private school vouchers

Taxpayer-funded discrimination against LGBTQ students

We reserve the right to be bigoted and exclusionary:

“Sexual relationships outside of marriage and sexual relationships between persons of the same sex are immoral and sinful. The depth of the sinfulness of homosexual practice is recognized, and yet we believe the grace of God sufficient to overcome both the practice of such activity and the perversion leading to its practice.”

Lee Christian, the document states, reserves the right to deny admission or expel a student should the “atmosphere or conduct within” the home on these issues run contrary to the private school’s beliefs.

So it's not only LGBT students who are discriminated against; if a straight child's parents are in a same sex relationship, or the single parent of the child engages in such a relationship, however short-term it may be, the student can get the boot. One might be tempted to declare, "Who would want to send their child into such a cultish educational environment?" But that's not the point. The point is, the school should *not* be eligible for taxpayer dollars, regardless of the route that money takes to get there. Parents given vouchers should not be able to "choose" a school that discriminates in such a fashion. That money has to come with some caveats, and this should be at the top of the list.

Paving the way toward privatization

ncpolicywatch.png

The hemorrhaging of education dollars is increasing:

Before the voucher program began, there was little concern about the low level of state oversight of private schools because they received no public money. The voucher money is flowing now — $11 million this year, with $24 million budgeted for 2016 — but private schools are subject to minimal requirements for student assessment and none at all for curricula, instructional staff or financial viability. The schools can choose the pupils they want to admit and are free to provide religious instruction.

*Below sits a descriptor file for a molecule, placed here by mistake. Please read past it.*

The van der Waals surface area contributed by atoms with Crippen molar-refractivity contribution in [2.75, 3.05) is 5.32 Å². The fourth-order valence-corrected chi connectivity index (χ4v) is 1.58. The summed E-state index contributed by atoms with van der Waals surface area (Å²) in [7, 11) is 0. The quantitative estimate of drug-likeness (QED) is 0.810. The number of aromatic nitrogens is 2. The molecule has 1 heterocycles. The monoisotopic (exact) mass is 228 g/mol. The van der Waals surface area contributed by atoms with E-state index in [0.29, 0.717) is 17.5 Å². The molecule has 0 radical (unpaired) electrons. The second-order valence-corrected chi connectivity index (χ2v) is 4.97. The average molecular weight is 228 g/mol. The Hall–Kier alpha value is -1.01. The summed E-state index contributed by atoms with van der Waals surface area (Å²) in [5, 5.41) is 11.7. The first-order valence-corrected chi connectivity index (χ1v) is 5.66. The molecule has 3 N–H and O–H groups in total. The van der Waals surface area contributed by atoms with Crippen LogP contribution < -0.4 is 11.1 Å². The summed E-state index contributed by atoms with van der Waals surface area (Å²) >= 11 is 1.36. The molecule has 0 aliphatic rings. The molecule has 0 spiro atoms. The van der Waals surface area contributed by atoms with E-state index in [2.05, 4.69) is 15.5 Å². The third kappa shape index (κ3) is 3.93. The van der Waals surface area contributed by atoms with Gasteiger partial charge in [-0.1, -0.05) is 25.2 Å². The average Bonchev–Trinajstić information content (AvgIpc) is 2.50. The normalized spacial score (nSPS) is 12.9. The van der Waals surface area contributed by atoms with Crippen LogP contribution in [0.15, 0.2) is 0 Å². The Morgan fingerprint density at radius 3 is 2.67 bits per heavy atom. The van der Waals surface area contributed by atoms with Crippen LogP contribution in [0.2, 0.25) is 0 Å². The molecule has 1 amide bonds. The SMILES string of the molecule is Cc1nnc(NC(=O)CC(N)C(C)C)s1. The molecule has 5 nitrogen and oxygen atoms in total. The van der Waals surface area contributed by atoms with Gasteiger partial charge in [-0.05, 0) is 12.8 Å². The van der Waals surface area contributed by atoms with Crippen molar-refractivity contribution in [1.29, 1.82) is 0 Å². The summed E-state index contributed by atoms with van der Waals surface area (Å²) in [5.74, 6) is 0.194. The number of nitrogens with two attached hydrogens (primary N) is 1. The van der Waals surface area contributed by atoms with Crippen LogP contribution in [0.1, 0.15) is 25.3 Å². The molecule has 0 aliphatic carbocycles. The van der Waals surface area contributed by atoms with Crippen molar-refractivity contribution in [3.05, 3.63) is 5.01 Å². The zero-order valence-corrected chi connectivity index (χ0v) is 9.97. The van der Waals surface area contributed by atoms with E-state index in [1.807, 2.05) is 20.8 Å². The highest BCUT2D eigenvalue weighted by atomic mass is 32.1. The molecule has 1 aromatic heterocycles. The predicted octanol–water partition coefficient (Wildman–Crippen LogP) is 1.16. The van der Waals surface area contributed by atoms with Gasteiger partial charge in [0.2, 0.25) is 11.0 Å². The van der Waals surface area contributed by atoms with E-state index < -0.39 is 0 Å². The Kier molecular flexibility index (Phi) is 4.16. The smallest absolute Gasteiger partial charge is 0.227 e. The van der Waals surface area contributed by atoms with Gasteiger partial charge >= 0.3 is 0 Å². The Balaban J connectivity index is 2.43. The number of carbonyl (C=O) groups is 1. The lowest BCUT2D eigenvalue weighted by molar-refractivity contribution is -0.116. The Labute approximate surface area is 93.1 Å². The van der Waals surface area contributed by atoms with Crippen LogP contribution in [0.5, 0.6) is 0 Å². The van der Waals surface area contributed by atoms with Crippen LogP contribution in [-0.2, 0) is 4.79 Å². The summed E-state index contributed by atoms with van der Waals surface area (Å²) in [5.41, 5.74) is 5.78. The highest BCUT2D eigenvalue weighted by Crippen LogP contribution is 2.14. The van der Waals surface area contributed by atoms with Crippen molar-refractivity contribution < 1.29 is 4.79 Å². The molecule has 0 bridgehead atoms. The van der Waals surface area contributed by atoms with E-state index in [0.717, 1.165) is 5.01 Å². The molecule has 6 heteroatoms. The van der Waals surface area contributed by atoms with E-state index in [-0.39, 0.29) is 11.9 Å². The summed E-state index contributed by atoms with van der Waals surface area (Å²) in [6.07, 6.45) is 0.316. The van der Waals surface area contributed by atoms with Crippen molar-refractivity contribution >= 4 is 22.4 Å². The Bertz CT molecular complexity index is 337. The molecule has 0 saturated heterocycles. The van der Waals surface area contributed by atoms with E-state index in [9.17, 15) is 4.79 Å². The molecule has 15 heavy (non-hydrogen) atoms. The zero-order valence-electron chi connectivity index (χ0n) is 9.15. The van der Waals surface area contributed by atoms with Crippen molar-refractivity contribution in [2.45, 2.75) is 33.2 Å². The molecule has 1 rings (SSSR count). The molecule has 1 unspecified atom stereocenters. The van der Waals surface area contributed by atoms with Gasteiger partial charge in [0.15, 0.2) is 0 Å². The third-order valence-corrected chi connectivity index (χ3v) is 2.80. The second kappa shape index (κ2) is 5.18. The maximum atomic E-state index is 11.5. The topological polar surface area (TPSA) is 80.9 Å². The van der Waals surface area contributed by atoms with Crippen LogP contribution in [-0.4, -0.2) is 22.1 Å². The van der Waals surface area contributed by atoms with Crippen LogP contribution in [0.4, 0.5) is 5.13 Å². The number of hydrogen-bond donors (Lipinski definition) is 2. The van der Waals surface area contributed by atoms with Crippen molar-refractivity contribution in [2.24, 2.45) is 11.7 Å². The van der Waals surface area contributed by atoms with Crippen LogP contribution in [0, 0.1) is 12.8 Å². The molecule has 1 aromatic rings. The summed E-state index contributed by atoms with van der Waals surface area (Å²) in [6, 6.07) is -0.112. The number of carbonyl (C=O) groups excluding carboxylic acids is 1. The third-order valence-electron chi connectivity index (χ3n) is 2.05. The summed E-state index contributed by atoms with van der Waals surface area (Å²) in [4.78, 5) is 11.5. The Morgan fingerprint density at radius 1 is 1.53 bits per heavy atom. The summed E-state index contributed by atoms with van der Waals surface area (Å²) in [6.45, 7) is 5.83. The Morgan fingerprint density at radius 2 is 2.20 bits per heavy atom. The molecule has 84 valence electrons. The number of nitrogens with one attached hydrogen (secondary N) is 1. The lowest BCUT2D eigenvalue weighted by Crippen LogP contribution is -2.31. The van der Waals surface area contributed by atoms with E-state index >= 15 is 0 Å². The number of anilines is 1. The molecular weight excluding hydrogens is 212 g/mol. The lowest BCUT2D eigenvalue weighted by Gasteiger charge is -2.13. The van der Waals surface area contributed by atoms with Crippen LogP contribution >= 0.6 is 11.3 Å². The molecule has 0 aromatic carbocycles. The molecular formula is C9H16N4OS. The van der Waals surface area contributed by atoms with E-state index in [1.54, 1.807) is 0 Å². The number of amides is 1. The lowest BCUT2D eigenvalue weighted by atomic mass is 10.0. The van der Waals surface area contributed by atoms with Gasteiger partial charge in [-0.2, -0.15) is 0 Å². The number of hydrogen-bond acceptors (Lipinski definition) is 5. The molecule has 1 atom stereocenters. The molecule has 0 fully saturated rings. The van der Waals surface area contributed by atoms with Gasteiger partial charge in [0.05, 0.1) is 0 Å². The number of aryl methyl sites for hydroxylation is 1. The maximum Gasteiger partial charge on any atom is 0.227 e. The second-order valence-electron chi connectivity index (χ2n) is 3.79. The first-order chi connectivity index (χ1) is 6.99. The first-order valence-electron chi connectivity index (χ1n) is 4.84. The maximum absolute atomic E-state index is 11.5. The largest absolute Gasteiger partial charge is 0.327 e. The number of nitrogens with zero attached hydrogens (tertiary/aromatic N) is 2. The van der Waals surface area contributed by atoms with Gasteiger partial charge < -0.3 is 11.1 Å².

The hypocrisy of those on the right over this issue is mind-boggling. They wail about accountability and waste in our traditional public school system, and yet don't believe government has any business monitoring those very same things when taxpayer dollars are funneled into private and charter schools. And their predictable reaction to requests for more funding of struggling public schools, that "throwing more money" at them will do no good, is exactly reversed with charters and private schools. We need to direct more state and local funding in that direction, and every failure of one of those schools is blamed on a lack of monetary support from the government. It's amazing they can tie their own shoes without tying them together and then falling on their faces.

Voter survey on education spending

Private schools and for-profit charters are not as popular as the GOP thinks:

• 75% agree public tax dollars should not be used to pay for exclusive private schools
(up from 73% in 2013).

• 73% agree public money should not go to private schools. If parents choose to send their
children to private schools, they should pay for it (up from 68% in 2013).

• 71% agree tax dollars should not go to for-profit companies who run charter schools that are
not accountable to taxpayers for delivering student outcomes in the same way local public
schools are.

This is what happens when elected officials pay attention to a small group of advocates who echo their own prejudices; they strike off on a Crusade that does not have the support of a super-majority of the people they are supposed to represent. It's also one of negative effects of gerrymandering, because their inevitable re-election leads them to falsely believe people actually support what they're doing.

Perennial failed candidate chimes in on voucher decision

Big surprise, Richard Vinroot supports privatizing public education:

Even after losing, the plaintiffs continue to insist that allowing students choices in addition to traditional public schools somehow violates the State Constitution’s requirement that there must be, at minimum, a “general and uniform system of public schools.” However, our courts have long held that the legislature can establish other school programs in addition to---

I'm gonna stop you right there. The courts have *not* held that, and the Constitution is *not* ambiguous:

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